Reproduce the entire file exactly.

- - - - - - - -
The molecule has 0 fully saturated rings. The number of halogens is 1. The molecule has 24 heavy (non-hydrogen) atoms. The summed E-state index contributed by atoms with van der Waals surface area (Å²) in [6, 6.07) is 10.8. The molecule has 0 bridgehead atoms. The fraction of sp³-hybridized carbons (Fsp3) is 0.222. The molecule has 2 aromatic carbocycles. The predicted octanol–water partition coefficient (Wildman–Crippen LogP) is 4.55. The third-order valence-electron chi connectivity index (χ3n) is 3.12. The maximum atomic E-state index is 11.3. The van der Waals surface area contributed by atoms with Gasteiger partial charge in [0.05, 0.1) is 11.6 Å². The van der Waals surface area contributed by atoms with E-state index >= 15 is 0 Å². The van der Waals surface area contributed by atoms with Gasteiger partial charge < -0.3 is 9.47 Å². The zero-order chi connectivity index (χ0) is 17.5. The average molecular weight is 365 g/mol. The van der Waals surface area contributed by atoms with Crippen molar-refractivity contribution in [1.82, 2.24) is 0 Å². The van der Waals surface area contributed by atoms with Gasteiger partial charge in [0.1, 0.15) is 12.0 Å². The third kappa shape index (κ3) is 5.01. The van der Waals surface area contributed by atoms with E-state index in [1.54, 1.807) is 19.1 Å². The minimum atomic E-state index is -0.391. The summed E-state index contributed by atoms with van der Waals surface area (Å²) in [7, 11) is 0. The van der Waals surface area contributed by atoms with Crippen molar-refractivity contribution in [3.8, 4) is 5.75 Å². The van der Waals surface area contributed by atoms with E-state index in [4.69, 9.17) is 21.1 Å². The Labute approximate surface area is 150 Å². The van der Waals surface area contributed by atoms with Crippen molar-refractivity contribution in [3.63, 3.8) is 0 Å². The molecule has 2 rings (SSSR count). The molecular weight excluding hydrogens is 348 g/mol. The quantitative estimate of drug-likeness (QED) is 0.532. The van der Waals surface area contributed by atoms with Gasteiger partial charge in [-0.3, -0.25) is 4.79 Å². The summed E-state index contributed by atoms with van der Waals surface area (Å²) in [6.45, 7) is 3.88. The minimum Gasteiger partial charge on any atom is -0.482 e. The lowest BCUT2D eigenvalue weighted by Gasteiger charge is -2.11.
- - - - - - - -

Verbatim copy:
The molecule has 0 fully saturated rings. The number of halogens is 1. The molecule has 24 heavy (non-hydrogen) atoms. The summed E-state index contributed by atoms with van der Waals surface area (Å²) in [6, 6.07) is 10.8. The molecule has 0 bridgehead atoms. The fraction of sp³-hybridized carbons (Fsp3) is 0.222. The molecule has 2 aromatic carbocycles. The predicted octanol–water partition coefficient (Wildman–Crippen LogP) is 4.55. The third-order valence-electron chi connectivity index (χ3n) is 3.12. The maximum atomic E-state index is 11.3. The van der Waals surface area contributed by atoms with Gasteiger partial charge in [0.05, 0.1) is 11.6 Å². The van der Waals surface area contributed by atoms with E-state index >= 15 is 0 Å². The van der Waals surface area contributed by atoms with Gasteiger partial charge < -0.3 is 9.47 Å². The zero-order chi connectivity index (χ0) is 17.5. The average molecular weight is 365 g/mol. The van der Waals surface area contributed by atoms with Crippen molar-refractivity contribution in [1.82, 2.24) is 0 Å². The van der Waals surface area contributed by atoms with Gasteiger partial charge in [0.1, 0.15) is 12.0 Å². The third kappa shape index (κ3) is 5.01. The van der Waals surface area contributed by atoms with E-state index in [1.54, 1.807) is 19.1 Å². The minimum atomic E-state index is -0.391. The summed E-state index contributed by atoms with van der Waals surface area (Å²) in [7, 11) is 0. The van der Waals surface area contributed by atoms with Crippen molar-refractivity contribution in [3.8, 4) is 5.75 Å². The van der Waals surface area contributed by atoms with E-state index in [4.69, 9.17) is 21.1 Å². The Labute approximate surface area is 150 Å². The van der Waals surface area contributed by atoms with Crippen molar-refractivity contribution in [3.63, 3.8) is 0 Å². The molecule has 2 rings (SSSR count). The molecular weight excluding hydrogens is 348 g/mol. The quantitative estimate of drug-likeness (QED) is 0.532. The van der Waals surface area contributed by atoms with Gasteiger partial charge in [-0.3, -0.25) is 4.79 Å². The summed E-state index contributed by atoms with van der Waals surface area (Å²) in [6.45, 7) is 3.88. The minimum Gasteiger partial charge on any atom is -0.482 e. The lowest BCUT2D eigenvalue weighted by Gasteiger charge is -2.11.